Coronavirus: First human trial of Covid-19 vaccine to begin Monday, March 16

Coronavirus: First human trial of Covid-19 vaccine to begin Monday, March 16

- The first human trial of a coronavirus vaccine will commence today, Monday, March 16

- The vaccine will be administered on 45 young, healthy volunteers with different doses of shots

- The goal of the trial is to find out if the vaccines have worrisome side effects, before expanding the tests to more people

- Health experts, however, said it may take up to one year or 18 months before any potential vaccine can be fully confirmed

As coronavirus spreads across the world and the death toll climbs up almost every day, health experts have been up and doing, working to develop a vaccine to combat the deadly virus.

The efforts appear to be yielding results a United States government official has announced that a clinical trial to test a coronavirus vaccine will begin today, Monday, March 16.

The first human participant will receive an experimental dose to test for potential side effects, but they will not actually be infected with the Covid-19 virus, according to the source.

Metro UK reports that the anonymous source said the trial which is being funded by the National Institutes of Health (NIH) will take place at the Kaiser Permanente Washington Health Research Institute in Seattle.

Coronavirus: First human trial of Covid-19 vaccine to begin today

A nurse wearing protective clothing emerges from a tent at a coronavirus testing centre in Seattle, US. Photo credit: Getty Images via Metro UK
Source: Getty Images

However, Legit.ng gathers that it may take up to one year or 18 months before any potential vaccine can be fully validated, according to health experts.

The vaccine trial will be carried on 45 young, healthy volunteers with different doses of shots which were co-developed by NIH and Moderna Inc.

It is learnt that the persons participating in the trial won't get infected as the shots do not contain the deadly virus.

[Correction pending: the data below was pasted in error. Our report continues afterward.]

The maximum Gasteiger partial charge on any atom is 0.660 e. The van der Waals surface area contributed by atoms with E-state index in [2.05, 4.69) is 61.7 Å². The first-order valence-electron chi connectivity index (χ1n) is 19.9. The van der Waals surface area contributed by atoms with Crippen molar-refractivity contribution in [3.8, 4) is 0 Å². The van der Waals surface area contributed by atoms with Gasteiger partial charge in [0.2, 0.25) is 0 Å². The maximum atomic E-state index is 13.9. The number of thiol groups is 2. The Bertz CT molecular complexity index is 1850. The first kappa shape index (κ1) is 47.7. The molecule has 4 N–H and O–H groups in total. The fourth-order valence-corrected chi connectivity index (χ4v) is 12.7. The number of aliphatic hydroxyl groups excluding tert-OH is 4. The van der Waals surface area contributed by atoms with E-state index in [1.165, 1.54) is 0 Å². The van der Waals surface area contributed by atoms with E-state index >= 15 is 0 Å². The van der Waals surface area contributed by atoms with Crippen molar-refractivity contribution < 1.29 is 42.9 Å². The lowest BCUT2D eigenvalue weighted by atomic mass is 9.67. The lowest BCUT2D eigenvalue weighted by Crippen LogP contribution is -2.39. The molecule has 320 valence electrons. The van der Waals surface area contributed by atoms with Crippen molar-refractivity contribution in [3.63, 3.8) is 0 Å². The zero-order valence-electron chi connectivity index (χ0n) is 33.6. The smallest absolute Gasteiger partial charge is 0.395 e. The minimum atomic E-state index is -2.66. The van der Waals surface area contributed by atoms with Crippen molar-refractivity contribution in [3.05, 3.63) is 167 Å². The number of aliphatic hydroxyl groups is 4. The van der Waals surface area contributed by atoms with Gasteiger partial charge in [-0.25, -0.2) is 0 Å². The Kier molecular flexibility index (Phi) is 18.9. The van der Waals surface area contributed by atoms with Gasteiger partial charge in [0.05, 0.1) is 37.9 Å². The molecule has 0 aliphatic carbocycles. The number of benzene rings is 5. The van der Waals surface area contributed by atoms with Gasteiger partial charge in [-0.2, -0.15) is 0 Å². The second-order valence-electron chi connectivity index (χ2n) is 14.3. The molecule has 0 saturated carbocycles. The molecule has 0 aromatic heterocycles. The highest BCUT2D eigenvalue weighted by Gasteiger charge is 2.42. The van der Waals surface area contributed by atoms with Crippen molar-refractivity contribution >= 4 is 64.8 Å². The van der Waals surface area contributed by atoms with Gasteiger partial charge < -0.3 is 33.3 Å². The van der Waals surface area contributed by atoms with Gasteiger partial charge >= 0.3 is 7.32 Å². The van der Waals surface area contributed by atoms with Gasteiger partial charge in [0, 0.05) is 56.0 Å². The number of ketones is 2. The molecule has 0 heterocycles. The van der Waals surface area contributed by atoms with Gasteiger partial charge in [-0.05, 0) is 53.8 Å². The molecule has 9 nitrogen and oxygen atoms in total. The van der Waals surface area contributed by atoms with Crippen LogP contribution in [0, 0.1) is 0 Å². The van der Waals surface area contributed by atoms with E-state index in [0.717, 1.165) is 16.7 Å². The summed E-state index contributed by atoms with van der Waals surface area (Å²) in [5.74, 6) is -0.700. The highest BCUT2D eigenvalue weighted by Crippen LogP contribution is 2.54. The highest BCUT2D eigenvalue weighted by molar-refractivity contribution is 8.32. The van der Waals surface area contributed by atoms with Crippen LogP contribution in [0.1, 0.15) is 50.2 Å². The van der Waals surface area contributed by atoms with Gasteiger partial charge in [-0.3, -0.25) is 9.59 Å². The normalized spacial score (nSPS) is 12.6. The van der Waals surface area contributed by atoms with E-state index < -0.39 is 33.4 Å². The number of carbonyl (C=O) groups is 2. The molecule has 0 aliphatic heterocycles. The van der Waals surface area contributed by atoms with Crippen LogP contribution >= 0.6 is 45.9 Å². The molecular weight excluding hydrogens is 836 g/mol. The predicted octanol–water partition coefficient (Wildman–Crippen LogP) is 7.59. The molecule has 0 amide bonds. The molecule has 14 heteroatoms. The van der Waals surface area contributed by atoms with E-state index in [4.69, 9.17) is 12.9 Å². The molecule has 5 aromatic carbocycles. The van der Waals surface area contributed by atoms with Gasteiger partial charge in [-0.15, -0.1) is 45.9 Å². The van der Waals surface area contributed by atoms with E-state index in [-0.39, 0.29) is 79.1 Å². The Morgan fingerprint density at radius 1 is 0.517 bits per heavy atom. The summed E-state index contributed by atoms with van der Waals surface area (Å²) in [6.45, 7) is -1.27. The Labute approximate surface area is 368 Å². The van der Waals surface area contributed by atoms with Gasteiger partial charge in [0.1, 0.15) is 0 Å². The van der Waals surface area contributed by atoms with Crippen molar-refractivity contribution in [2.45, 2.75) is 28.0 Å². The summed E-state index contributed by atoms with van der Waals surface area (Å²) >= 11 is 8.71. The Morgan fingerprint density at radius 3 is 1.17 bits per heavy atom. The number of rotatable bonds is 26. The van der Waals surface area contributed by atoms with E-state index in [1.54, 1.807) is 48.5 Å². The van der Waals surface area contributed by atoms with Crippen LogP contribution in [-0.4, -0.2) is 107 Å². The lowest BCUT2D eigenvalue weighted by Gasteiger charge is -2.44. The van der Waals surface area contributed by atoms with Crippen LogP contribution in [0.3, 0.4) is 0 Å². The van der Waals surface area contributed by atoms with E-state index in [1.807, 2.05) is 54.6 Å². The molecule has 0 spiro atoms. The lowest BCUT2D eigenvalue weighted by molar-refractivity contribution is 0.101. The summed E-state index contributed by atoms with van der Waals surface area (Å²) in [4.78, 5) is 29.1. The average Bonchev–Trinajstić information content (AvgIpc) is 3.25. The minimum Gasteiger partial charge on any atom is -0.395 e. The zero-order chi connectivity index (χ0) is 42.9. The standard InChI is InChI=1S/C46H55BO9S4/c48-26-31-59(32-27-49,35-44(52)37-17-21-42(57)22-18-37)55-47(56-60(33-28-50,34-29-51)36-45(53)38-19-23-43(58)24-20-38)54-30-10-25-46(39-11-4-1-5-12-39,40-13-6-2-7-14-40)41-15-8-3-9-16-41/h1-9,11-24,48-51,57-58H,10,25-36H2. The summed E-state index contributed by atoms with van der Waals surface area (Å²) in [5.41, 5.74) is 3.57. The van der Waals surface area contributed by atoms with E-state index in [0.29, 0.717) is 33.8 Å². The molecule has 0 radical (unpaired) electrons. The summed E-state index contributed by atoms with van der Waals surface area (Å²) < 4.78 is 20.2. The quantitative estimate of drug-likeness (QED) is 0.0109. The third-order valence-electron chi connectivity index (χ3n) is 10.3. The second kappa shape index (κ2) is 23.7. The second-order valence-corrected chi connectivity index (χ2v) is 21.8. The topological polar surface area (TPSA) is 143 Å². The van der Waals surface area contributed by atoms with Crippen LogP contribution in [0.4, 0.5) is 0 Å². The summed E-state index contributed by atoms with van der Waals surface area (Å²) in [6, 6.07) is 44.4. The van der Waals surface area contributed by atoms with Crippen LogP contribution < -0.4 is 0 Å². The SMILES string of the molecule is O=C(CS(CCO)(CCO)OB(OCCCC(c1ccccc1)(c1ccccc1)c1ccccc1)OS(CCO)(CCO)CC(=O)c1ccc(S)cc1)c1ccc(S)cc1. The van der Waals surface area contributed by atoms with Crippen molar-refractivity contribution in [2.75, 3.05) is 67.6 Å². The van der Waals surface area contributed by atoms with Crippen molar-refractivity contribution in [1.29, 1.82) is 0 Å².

The goal of the trial is to find out if the vaccines have worrisome side effects, before expanding the tests to more people.

Daily Mail in its own version of the report also noted that the participants will not be infected with the coronavirus.

The newspaper notes that the test will be extended to more people if the vaccines did not show negative side effects in the first trial.

Various research groups across the world are all making concerted efforts to create a vaccine as Covid-19 spreads across countries and continents.

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An earlier report by Times magazine had stated that the Chinese government had begun clinical trials to test a drug for the coronavirus infection.

The international magazine reports that a new antiviral drug called Remdesivir, which is aimed at infectious diseases such as Ebola and SARS, was to be tested in Beijing-based China-Japan Friendship Hospital to see if it would curb the new strain of coronavirus.

Meanwhile, there is no new confirmed case of coronavirus in Nigeria as the Enugu state government has announced that the test result of the suspected case in the state is negative.

The state government said the test was carried out at the Irua Specialist Hospital.

Legit.ng gathers that the state's Ministry of Health confirmed that the result was also corroborated by the Nigerian Centre for Disease Control (NCDC).

The suspected case which has turned negative is a female who just returned to Enugu after spending five months in the United Kingdom.

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Source: Legit

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